You knew it was coming. The festive season (It starts with Diwali, but really lasts all the way until the New Year) is a time for meeting, partying, rejoicing with family, and of course indulging in the rich food typical of cool-weatther merrymaking. How will you cope this year?
Experts know exactly how temptation works. They know how hard it is to resist a barfi, or a second helping of a lovingly cooked festive meal. It’s time to get smarter about what you consume this season.
What’s for dinner?
If you’re eating out, pick Japanese cuisine, says experts. The island nation has more than raw fish and sushi. Most items on a Japanese menu are light, made with less oil and using healthy cooking techniques. “Cuisines from places such as Japan and Korea use a lot of seaweed and low-calorie veggies,” says Ritika Samaddar, regional head of dietetics at Max Healthcare. This makes it good news for those with heart ailments, diabetes and other lifestyle diseases.
- Cheese and butter-based items
- Refined flour (maida) based noodles, pastas or pizzas
- White rice (brown rice is healthier)
- Friend foods (Go for steamed, grilled or stewed items)
- Soups with coconut milk and corn-flour
- Colas, caffeine-based drinks and packaged juice
Mediterranean cuisine also finds favour with dieticians. The food uses olive oil and garlic, and includes a good deal of seafood and green leafy vegetables. “Olive oil, nuts and fish are healthy sources of fat,” says Neha Arora, Delhi-based nutrition consultant. “Mediterraneans have less red meat and sugar in their food and that makes it healthier.”
If the cuisine is from Italy, watch out for heavy pastas, cooked in loads of white sauce or butter. A tomato-based wheat pasta will shave off the calories. And Italian food is big on salads, which add bulk to a meal without the alarm bells.
If you can’t control the cuisine, at least identify the healthiest item on the menu. In an Indian restaurant, “pick a paneer tikka or the tandoori platter,” recommends Arora. “In a south Indian menu, instead of fried vadas, order steamed idlis.”
If you’re eating out, pick Japanese cuisine, says experts. The island nation has more than raw fish and sushi. Most items on a Japanese menu are light, made with less oil and using healthy cooking techniques.
Switching from fried items to grilled, sautéed, stewed or steamed food can easily lighten up a meal. Similarly picking foods made with whole wheat instead of refined flour can bring down the calories.
Sooner or later, someone will suggest Chinese. Instead of refined flour noodles order whole wheat noodles, most Chinese restaurants have it on their menu. Steamed or brown rice is a healthier option to fried rice. And skip the gravy for a drier main course, it will be lower on fat.
And of course, try to make it through the season by refusing cola and packaged sugary fruit juices. Fresh lime juice, coconut water or fresh fruit juices will keep you from piling on the kilos.
What’s your body telling you?
Experts say you can lose 3-5 kg and shed an inch or two from your waist in about six weeks in a healthy manner. All you have to do is watch what you eat, and pack in 40 minutes of exercise daily.
First check your triggers. Do you tend to snack or overeat out of boredom, politeness, because everyone else is eating, to take a break from a task, or because you’re stressed? Find your reasons and work on eliminating the triggers or keeping healthier food around when they strike.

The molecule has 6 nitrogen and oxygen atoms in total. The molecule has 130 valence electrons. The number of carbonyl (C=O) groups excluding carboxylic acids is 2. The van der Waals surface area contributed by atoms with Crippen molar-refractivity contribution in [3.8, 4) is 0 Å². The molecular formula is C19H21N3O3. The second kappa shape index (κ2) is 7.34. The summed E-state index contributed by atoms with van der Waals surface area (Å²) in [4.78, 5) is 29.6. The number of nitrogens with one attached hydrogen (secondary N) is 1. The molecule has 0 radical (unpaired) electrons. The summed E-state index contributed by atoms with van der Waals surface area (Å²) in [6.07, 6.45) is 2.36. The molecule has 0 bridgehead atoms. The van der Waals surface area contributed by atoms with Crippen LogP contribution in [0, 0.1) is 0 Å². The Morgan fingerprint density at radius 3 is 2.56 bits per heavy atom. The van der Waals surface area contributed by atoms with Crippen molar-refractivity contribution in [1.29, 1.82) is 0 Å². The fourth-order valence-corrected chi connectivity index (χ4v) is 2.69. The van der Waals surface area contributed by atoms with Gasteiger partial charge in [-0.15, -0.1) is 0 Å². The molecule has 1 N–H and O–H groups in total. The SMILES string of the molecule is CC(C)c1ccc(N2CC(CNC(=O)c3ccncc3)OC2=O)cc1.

Avoid skipping meals, especially the breakfast as it is likely to be your healthiest meal of the day. It should be a combination of carbohydrates and protein.
Drink a cup of chamomile tea instead of mid-night snacking.
At lunch, have the usual roti, subzi, daal and curd (non-vegetarians can add lean meat such as chicken or fish).
The crucial period is between 5pm and 7pm, when people tend to snack in the long gap between lunch and dinner. Have a cup of green tea with a light snack such as a couple of biscuits or roasted gram. “Do not munch on calorie-dense items such as a pizza, burger or mayonnaise-laden sandwich,” says Arora.
- Carbs are fattening: To lose weight one needs to keep the carbohydrate-intake low, but not all carbs are bad. Refined carbs found in processed items can cause unhealthy weight gain, but whole grains are healthy.
- Drinking water helps lose weight: Consuming water does not cause weight loss; however, it does help in feeling full so one doesn’t snack between meals.
- Fruit juices are healthy: Fruit juices are loaded with sugar and lack fibre. Go for whole fruits instead.
- Snacking between meals is unhealthy: Opt for fruits, vegetables and nuts to satisfy hunger pangs between meals instead of fried items.
- Chocolate is healthy: Only if you have a small amount of minimally processed dark chocolate.
Dinner should not be beyond 9pm and avoid late-night snacking. “If at all you feel hungry, drink a cup of hot milk, or chamomile tea or have a fruit to curb the sudden craving but no mid-night snacking. If one follows these tips accurately, there is no need for crash dieting to lose weight,” Arora says.
Do you need a special diet?
Many people tend to go on a “No Carb” diet, and eat only fruits and vegetables. Avoid this, as carbohydrates are essential for energy. “Include whole grains and cereals like jowar, bajra, ragi, amaranth, quinoa or barley in meal,” says Indrayani Pawar, clinical dietician and diabetes educator. “They will keep you full for longer.”
Sweets are impossible to avoid during the next few weeks. “Choose from nuts, dried fruits or mixed mithais”, says Zubeda Tumbi, nutritionist. ”Rasgulla and rasamalai is a smarter pick than gulab jamun or balushahi. Baked or roasted chivda are more calorie-conserving than fries, gathia or corn chivda.”
A word of caution: do not over eat. “Ideally, eat small meals every 3-4 hours,” says Tapasya Mundhra, Delhi-based nutritionist and health coach.